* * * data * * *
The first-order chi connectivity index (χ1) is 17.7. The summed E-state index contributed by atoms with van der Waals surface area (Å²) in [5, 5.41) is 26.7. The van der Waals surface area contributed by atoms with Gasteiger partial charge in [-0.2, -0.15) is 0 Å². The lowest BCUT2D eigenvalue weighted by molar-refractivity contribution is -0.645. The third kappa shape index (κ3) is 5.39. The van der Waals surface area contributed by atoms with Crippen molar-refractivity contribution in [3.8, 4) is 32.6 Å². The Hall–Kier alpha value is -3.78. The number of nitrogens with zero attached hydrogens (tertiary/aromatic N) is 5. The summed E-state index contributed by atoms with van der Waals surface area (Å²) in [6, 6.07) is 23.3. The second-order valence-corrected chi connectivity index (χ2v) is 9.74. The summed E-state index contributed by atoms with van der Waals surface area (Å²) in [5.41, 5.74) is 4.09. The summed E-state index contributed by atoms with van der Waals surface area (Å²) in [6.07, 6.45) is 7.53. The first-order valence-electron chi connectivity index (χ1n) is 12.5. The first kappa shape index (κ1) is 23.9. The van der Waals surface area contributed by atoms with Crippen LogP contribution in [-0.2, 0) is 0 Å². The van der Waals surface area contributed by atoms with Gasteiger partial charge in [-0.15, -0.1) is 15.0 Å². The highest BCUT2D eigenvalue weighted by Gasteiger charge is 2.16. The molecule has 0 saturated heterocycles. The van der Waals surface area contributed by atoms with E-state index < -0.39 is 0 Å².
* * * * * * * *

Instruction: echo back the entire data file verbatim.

The first-order chi connectivity index (χ1) is 17.7. The summed E-state index contributed by atoms with van der Waals surface area (Å²) in [5, 5.41) is 26.7. The van der Waals surface area contributed by atoms with Gasteiger partial charge in [-0.2, -0.15) is 0 Å². The lowest BCUT2D eigenvalue weighted by molar-refractivity contribution is -0.645. The third kappa shape index (κ3) is 5.39. The van der Waals surface area contributed by atoms with Crippen molar-refractivity contribution in [3.8, 4) is 32.6 Å². The Hall–Kier alpha value is -3.78. The number of nitrogens with zero attached hydrogens (tertiary/aromatic N) is 5. The summed E-state index contributed by atoms with van der Waals surface area (Å²) in [6, 6.07) is 23.3. The second-order valence-corrected chi connectivity index (χ2v) is 9.74. The summed E-state index contributed by atoms with van der Waals surface area (Å²) in [5.41, 5.74) is 4.09. The summed E-state index contributed by atoms with van der Waals surface area (Å²) in [6.07, 6.45) is 7.53. The first-order valence-electron chi connectivity index (χ1n) is 12.5. The first kappa shape index (κ1) is 23.9. The van der Waals surface area contributed by atoms with Crippen LogP contribution in [-0.2, 0) is 0 Å². The van der Waals surface area contributed by atoms with Gasteiger partial charge in [-0.15, -0.1) is 15.0 Å². The highest BCUT2D eigenvalue weighted by Gasteiger charge is 2.16. The molecule has 0 saturated heterocycles. The van der Waals surface area contributed by atoms with E-state index < -0.39 is 0 Å².